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Best Mountain range of All Time

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    1
    Saint Elias Mountains

    Saint Elias Mountains

    • Mountains: Mount Wood
    The Saint Elias Mountains are a subgroup of the Pacific Coast Ranges, located in southeastern Alaska in the United States, southwestern Yukon and the very far northwestern part of British Columbia in Canada. The range spans Wrangell-St. Elias National Park and Preserve in the USA and Kluane National Park and Reserve in Canada and includes all of Glacier Bay National Park in Alaska. In Alaska, the range includes parts of the city/borough of Yakutat and the Hoonah-Angoon and Valdez-Cordova census areas. Although most of the range is non-volcanic, portions at the western end near the Wrangell Mountains are volcanic. This region includes two major stratovolcanoes, Mount Churchill and Mount Bona, the latter being the highest volcano in the United States. West of the Saint Elias Mountains is the still-active Fairweather Fault, which is the northward extension of the Queen Charlotte Fault. The St. Elias range is a result of 10 million years of the North American tectonic plate pushing material up as it overrides the Pacific plate, then the material being worn down by glaciers. The highest mountains of the range include:
    7.25
    8 votes
    2
    Sierra Nevada

    Sierra Nevada

    • Mountains: Owens Peak
    • Passes: Tioga Pass
    The Sierra Nevada (/siˈɛrə nɨˈvɑːdə/ or /nɨˈvædə/, Spanish: [ˈsjera neˈβaða], snowy mountain range) is a mountain range in the U.S. states of California and Nevada, between the California Central Valley and the Basin and Range Province. The Sierra runs 400 miles (640 km) north-to-south, and is approximately 70 miles (110 km) across east-to-west. Notable Sierra features include Lake Tahoe, the largest alpine lake in North America; Mount Whitney at 14,505 ft (4,421 m), the highest point in the contiguous United States; and Yosemite Valley sculpted by glaciers out of 100-million-year-old granite. The Sierra is home to three national parks, 20 wilderness areas, and two national monuments. These areas include Yosemite, Sequoia, Kings Canyon National Parks, and Devils Postpile National Monument. The character of the range is shaped by its geology and ecology. More than 100 Ma (million years ago), granite formed deep underground. The range started to uplift 4 Ma, and erosion by glaciers exposed the granite and formed the light-colored mountains and cliffs that make up the range. The uplift caused a wide range of elevations and climates in the Sierra Nevada, which are reflected by the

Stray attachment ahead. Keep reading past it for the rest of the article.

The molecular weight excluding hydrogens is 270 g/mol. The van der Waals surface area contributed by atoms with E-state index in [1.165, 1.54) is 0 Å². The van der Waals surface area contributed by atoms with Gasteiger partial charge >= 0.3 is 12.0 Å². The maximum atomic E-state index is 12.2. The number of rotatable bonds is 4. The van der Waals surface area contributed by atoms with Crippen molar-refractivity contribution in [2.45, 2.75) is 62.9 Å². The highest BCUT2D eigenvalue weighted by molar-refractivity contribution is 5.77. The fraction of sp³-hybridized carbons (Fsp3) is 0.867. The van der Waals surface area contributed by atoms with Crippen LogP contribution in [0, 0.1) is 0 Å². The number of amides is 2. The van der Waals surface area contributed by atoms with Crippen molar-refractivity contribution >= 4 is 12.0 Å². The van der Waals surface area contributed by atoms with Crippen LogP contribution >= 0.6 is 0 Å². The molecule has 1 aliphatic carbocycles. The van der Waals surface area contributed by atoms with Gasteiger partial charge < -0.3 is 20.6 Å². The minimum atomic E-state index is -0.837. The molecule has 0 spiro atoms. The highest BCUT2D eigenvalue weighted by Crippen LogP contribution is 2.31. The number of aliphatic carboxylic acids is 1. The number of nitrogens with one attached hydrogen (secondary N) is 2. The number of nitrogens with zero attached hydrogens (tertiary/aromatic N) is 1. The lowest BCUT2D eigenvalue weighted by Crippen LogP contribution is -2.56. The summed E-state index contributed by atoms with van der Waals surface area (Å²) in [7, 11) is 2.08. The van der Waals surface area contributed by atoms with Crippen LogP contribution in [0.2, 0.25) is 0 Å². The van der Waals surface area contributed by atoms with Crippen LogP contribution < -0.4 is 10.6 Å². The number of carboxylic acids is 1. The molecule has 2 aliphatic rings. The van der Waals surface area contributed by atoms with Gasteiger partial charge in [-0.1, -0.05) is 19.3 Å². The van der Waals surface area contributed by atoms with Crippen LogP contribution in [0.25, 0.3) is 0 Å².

6.63
    8 votes
    3
    Zagros Mountains

    Zagros Mountains

    • Mountains: Alvand
    The Zagros Mountains (Persian: رشته كوه زاگرس‎, Aramaic: ܛܘܪ ܙܪܓܣ, Kurdish: زنجیره‌چیاکانی زاگرۆس, Lurish: کو یه لی زاگروس,Arabic: جبال زغروس ‎) are the largest mountain range in Iran and Iraq. With a total length of 1,500 km (932 mi), from northwestern Iran, and roughly correlating with Iran's western border, the Zagros range spans the whole length of the western and southwestern Iranian plateau and ends at the Strait of Hormuz. The highest points in the Zagros Mountains are Zard Kuh-bakhtiari and Dena. The Hazaran massif in the Kerman province of Iran forms an eastern outlier of the range, the Jebal Barez reaching into Sistan. The Zagros fold and thrust belt was formed by collision of two tectonic plates — the Eurasian and Arabian Plates. Recent GPS measurements in Iran have shown that this collision is still active and the resulting deformation is distributed non-uniformly in the country, mainly taken up in the major mountain belts like Alborz and Zagros. A relatively dense GPS network which covered the Zagros in the Iranian part also proves a high rate of deformation within the Zagros. The GPS results show that the current rate of shortening in SE Zagros is ~10 mm/yr and